John Larrysson Column: How To Get A Guaranteed A+ Mark

You can get a guaranteed A+ mark in the TSA (Hong Kong Territory-wide System Assessment) as it is currently run. First understand that the unpopular TSA is not a useful test.

The secret is that the test is a bluff. A real test must assess the people taking it. That way your teacher knows what you did or did not understand and how to help you. No one will ever know your TSA mark! Your teacher, your parents and your school principal will never know your mark. They are not even allowed to check your test paper. So how useful is it?

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Only the school and the government will even see the school's average mark. If the school's average TSA mark goes down, teachers might even be fired. So your teachers want to drill you with past TSA questions, rather than spend that time actually teaching something interesting or useful.

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Follow these instructions to get an A+. During the test, try to look as if you are reading it carefully, then answer randomly. Do you really want to be troublesome? Are you very tired of having to do TSA exam practice? Try to answer half the questions right and the other half wrong.

For the writing section, just write down anything you like. You might tell the exam writers how much you hate them. You might write nonsense. In one Calvin and Hobbes comic the test paper said "Explain Newton's First Law Of Motion In Your Own Words". So Calvin answered with the words he made up, "Yakka Foob Mog. Grug Pubbawup Zink Wattoom Gazork. Chumble Spuzz." ( ) The writing task in the TSA could be done this way and nobody could scold you.

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Your parents and teachers will never know what you wrote. After the test, tell your parents and teachers that you did very well. The test was easy and you knew all the answers. They will not know the truth.

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Why The TSA Is A Useless Test


The TSA only tests a few limited points of the English language. Each year the test is a rewritten version of the previous years. That is why drilling helps you get higher marks. That is also why the test is not a valid assessment.

The raw test results and the Hong Kong-wide statistics created by the TSA are a secret. If the full details were released, the public might come to understand how weak the test really is. A self-serving report is published by the HKEAA (Hong Kong Examinations and Assessment Authority) and some limited statistics are given to each school principal.

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The government will see each school's average mark. I have heard from English teachers who have been told, by their principal, that if the school's TSA score drops that they will be fired. It is not surprising that teachers want to drill students with TSA questions, rather than put the classroom time towards lessons that will help students.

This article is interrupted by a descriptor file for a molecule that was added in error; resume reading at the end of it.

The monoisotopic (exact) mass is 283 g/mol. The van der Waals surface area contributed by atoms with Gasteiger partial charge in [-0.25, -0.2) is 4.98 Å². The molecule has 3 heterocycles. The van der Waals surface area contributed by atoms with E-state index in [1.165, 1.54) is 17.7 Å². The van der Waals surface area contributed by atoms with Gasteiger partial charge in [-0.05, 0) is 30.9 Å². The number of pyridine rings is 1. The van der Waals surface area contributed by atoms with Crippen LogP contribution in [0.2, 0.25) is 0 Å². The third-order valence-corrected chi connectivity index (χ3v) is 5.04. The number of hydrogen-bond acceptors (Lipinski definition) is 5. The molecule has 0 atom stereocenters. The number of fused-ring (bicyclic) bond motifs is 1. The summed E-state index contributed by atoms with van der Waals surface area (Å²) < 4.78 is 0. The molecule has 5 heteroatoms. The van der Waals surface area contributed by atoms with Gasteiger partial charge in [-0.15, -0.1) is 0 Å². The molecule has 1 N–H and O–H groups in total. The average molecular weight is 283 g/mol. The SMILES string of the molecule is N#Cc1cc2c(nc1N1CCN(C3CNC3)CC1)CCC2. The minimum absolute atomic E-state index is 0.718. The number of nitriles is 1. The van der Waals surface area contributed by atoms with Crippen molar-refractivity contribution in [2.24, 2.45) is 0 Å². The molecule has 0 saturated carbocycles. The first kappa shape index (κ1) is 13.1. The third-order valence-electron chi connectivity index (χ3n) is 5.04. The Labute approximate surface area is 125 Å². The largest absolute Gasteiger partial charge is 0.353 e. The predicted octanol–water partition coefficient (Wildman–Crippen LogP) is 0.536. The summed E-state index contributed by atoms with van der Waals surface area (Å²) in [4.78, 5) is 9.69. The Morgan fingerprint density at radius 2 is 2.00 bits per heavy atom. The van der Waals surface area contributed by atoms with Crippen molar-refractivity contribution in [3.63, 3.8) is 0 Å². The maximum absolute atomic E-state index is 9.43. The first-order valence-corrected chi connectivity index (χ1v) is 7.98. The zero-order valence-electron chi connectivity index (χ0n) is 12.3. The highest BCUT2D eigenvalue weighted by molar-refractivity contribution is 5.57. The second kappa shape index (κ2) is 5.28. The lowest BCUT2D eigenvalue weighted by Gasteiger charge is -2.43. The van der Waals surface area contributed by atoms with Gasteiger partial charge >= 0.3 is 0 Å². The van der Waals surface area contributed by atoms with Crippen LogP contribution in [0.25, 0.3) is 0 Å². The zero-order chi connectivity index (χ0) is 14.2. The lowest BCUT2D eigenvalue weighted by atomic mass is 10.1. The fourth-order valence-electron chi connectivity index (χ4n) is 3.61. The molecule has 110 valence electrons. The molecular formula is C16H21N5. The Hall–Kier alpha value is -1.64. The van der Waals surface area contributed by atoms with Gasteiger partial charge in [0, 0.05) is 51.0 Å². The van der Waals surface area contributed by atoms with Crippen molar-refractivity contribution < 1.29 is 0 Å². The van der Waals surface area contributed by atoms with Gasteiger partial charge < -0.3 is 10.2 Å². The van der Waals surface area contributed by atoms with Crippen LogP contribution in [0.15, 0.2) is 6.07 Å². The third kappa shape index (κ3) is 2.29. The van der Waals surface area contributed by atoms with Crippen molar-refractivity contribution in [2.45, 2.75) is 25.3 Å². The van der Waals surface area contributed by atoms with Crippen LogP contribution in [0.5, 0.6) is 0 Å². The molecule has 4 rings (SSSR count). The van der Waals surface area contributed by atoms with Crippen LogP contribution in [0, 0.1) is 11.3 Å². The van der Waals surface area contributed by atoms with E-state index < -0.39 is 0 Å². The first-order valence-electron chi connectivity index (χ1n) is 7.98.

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Students are made to drill possible questions. Even the HKEAA offers practice tests for the TSA. These are called the SA (System Assessment). What happens to a test when there is a lot of drilling and test practice? The test becomes invalid. Does the TSA test a student's Chinese, English and maths ability? No, to a large extent it tests whether or not someone has done the practice tests!

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Watching a Frozen DVD in English, with English subtitles, would be better teaching. Especially if the vocabulary could be taught first and a fun exercise done afterwards to assess how much was understood. For younger children, with shorter attention spans, individual scenes should be shown one at a time. Instead, what is actually being taught to students? They learn that school is for exam practice, not learning.

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There is a serious problem with Hong Kong schools that is not being solved. There are some very good schools and many very poor schools. I have seen both. Many people working for the Education Department (EDB) send their children to private international schools. How can you expect such people to care about government and other public schools. If Education Department employees were required to send their children to government schools, they would be motivated to improve those schools.

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In theory the TSA should find out which schools are good and which are bad. But nothing is done about it. The weaker schools are not reformed or closed. Those students are ignored. The schools' average marks are kept a secret. If parents knew the mark, they might move their children. They might also ignore the TSA, if they had more faith in their school. The problem is that Hong Kong has different qualities of schools for upper and lower class children and the TSA has not done anything to solve the problem.

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by John Larrysson

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A native English speaker who has been teaching practical English in Hong Kong for over two decades.


NOTE: Starting in 2016, this column has been published once every two weeks, on every other Tuesday. Next issue will be on Jan 26, 2016.

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